Saturday, July 19, 2008


Pionochet’s achievement in throwing off Allende’s Marxist government in Chile has been compared to Franco’s achievement in Spain’s civil war. Both men certainly belong in the counterrevolutionary hall of fame, but because of one very important reason Pinochet’s achievement seems even greater than Franco’s. Pinochet accomplished his counterrevolution without the support of the Catholic Church. I can’t think of any other successful counterrevolution in this century since the Church has joined the forces of democracy, progress, and enlightenment. (Which of course translates to the forces of bloodshed and darkness. What was it that Metternich said? “Every time I hear the word ‘democracy,’ I know a bloodbath is coming.”)

The liberals’ extraordinarily intense hatred of Pinochet was because of his success. They would certainly hate me as much if I had any chance of mounting a charge like Pinochet, but since I don’t they leave me alone.

One could point out, as regards Franco and Pinochet, that they were not very successful counterrevolutionaries because their counterrevolutions did not survive them. Well, that is true, but at least they sallied forth and achieved a modicum of counterrevolutionary glory.

The problem that counterrevolutionaries like Pinochet and Franco have when they try to pass on their counterrevolutionary gains to posterity is that there is no institutional support for their counterrevolutionary ideals. The situation is analogous to a teacher who manages, against the ideals of the educational institution in which he is working, to make a genuine impression on a student. The teacher sees that a student is interested and inspired, but he must watch the inspired student go out of the classroom into a world that is hostile to the ideals he was teaching. The student, after continually butting his head up against the brick walls of individuals and institutions hostile to the ideals of his former teacher, soon concludes that his teacher was crazy and/or impractical.

Both Franco and Pinochet pointed out to their countrymen the dangers of egalitarian democracy. It made their countries vulnerable to communist usurpation. Both men tried to move their countries to a more hierarchical and a more Christian form of government, but where was the reinforcement for their values? In the absence of a church that would support Christianity, both counterrevolutions failed to survive their authors.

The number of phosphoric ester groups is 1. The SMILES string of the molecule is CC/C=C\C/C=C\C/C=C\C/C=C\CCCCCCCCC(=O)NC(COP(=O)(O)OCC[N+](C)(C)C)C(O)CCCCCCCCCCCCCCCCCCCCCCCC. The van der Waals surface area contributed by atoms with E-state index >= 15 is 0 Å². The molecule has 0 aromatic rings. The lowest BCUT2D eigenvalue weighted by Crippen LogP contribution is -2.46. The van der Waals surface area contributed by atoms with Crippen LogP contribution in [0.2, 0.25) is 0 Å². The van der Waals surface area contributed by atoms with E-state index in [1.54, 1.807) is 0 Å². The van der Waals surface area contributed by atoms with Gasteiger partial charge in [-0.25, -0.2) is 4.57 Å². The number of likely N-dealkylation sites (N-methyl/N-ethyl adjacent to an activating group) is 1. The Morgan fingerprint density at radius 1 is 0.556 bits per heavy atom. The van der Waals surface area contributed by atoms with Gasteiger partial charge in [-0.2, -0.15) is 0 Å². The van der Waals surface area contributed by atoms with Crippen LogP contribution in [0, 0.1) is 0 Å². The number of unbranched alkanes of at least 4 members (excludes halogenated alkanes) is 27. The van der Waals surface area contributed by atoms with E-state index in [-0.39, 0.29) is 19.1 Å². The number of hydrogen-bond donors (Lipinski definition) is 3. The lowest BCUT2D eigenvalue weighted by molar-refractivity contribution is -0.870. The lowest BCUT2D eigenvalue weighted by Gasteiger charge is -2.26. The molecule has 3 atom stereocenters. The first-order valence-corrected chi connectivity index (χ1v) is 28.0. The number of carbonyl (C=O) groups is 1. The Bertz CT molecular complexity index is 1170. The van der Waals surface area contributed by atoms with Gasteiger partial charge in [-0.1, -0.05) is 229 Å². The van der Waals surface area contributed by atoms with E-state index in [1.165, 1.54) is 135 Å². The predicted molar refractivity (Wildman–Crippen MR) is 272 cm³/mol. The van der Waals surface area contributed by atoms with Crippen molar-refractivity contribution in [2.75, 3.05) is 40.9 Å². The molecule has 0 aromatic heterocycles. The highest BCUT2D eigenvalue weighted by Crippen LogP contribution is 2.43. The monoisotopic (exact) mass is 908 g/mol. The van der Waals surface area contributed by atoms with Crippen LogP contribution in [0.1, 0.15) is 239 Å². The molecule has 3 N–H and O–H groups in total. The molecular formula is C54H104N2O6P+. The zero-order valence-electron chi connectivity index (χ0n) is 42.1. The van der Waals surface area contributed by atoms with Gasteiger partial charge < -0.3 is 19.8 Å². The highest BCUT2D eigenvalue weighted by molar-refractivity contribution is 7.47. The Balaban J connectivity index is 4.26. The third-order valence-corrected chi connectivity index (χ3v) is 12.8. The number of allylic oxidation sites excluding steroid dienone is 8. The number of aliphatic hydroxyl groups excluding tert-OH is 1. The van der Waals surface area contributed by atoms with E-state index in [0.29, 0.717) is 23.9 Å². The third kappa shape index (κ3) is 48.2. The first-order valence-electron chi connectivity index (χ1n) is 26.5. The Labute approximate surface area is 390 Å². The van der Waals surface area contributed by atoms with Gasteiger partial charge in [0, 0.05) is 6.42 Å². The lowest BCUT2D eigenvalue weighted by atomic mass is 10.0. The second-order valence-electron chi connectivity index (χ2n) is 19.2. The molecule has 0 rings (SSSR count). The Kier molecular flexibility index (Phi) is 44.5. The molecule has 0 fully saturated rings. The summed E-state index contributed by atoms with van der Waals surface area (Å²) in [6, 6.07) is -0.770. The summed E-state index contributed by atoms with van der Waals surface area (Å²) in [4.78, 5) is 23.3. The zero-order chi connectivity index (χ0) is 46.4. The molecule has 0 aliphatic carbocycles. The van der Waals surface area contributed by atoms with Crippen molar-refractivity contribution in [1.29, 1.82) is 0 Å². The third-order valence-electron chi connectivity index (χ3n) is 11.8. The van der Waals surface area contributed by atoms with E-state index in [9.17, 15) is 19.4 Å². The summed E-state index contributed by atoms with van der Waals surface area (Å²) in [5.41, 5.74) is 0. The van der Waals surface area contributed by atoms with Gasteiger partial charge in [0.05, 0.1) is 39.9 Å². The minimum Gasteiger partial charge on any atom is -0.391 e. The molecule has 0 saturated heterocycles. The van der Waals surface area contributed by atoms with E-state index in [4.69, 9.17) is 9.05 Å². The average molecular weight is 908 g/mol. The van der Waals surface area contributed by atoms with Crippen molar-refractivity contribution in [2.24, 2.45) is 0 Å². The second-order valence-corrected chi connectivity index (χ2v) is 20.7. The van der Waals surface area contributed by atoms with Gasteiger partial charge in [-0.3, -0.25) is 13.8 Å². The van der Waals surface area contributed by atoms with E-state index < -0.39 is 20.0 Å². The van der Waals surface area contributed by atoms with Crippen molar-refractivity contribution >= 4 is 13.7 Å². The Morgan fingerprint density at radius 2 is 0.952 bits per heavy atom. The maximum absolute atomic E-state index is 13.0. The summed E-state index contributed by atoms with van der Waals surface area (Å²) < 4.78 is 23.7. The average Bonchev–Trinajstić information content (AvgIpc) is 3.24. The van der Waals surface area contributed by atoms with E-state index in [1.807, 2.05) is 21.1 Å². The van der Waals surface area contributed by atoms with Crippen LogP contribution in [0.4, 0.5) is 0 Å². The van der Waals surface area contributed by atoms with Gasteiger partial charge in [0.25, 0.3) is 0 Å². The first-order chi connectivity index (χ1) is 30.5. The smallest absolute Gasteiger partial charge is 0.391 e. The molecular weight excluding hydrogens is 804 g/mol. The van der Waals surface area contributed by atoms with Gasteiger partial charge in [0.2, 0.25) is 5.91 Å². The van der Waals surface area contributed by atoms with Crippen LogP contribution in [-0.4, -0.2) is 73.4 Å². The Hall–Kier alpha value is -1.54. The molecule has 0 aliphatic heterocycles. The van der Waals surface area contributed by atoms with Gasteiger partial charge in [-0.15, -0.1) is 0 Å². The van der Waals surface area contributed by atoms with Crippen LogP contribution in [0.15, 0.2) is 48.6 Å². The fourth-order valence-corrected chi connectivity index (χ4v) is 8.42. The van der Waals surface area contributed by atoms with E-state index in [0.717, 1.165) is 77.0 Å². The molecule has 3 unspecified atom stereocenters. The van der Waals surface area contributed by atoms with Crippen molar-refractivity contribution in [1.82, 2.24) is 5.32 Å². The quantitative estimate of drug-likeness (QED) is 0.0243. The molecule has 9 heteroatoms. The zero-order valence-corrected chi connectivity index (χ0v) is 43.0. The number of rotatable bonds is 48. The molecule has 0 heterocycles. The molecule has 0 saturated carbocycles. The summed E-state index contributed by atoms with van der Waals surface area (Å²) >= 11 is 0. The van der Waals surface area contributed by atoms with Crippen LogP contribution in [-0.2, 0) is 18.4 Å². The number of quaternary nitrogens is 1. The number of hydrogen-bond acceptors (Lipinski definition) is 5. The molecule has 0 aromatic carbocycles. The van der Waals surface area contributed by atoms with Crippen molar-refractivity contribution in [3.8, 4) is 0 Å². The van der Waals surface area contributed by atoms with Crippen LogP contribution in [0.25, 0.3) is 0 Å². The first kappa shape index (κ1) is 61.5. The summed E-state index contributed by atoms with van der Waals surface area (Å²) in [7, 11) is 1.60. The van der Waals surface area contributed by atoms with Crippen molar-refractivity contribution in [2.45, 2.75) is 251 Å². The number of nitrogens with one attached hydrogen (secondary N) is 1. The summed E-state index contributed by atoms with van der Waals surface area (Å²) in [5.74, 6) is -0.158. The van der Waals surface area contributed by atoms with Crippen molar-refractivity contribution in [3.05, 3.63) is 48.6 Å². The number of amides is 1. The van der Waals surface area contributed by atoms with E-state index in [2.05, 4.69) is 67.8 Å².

The late Jesse Helms was cast from the same mold as Pinochet and Franco. He was intensely loyal to an older, more European vision of his nation, and he didn’t mind being unpopular for trying to stem the modernist tide. But he was one senator against a horde of modernist ones. Quite predictably his noble efforts of resistance came to naught.

In his magnificent history of England, the French author André Mauris points out that the English, unlike the people of France and Spain, never knew an absolute ruler. They always had some kind of multi-tiered system of powers. I would suggest that now, some 70 years since André Mauris published A History of England, the English nation as well as its offshoot, the United States, does have an absolute ruler. It is Satan. Once Satan conquered the Christian churches, he was able to penetrate every single tier of the multi-tiered system of the English-speaking people’s nation. At every turn we see Satan supporting Satan. School, church, press, and government all form one steel curtain around Satandom. And the most convincing proof of the satanic nature of Western civilization consists of the respect and adulation that European man gives to the black man. When Europe was Christian, the black savage was held in check, just as Satan was held in check. In point of fact, Satan and the black man are coordinate; when Satan is loosed, the black savage is loosed. They are the boogie men who strive when Christ’s day becomes Satan’s night.

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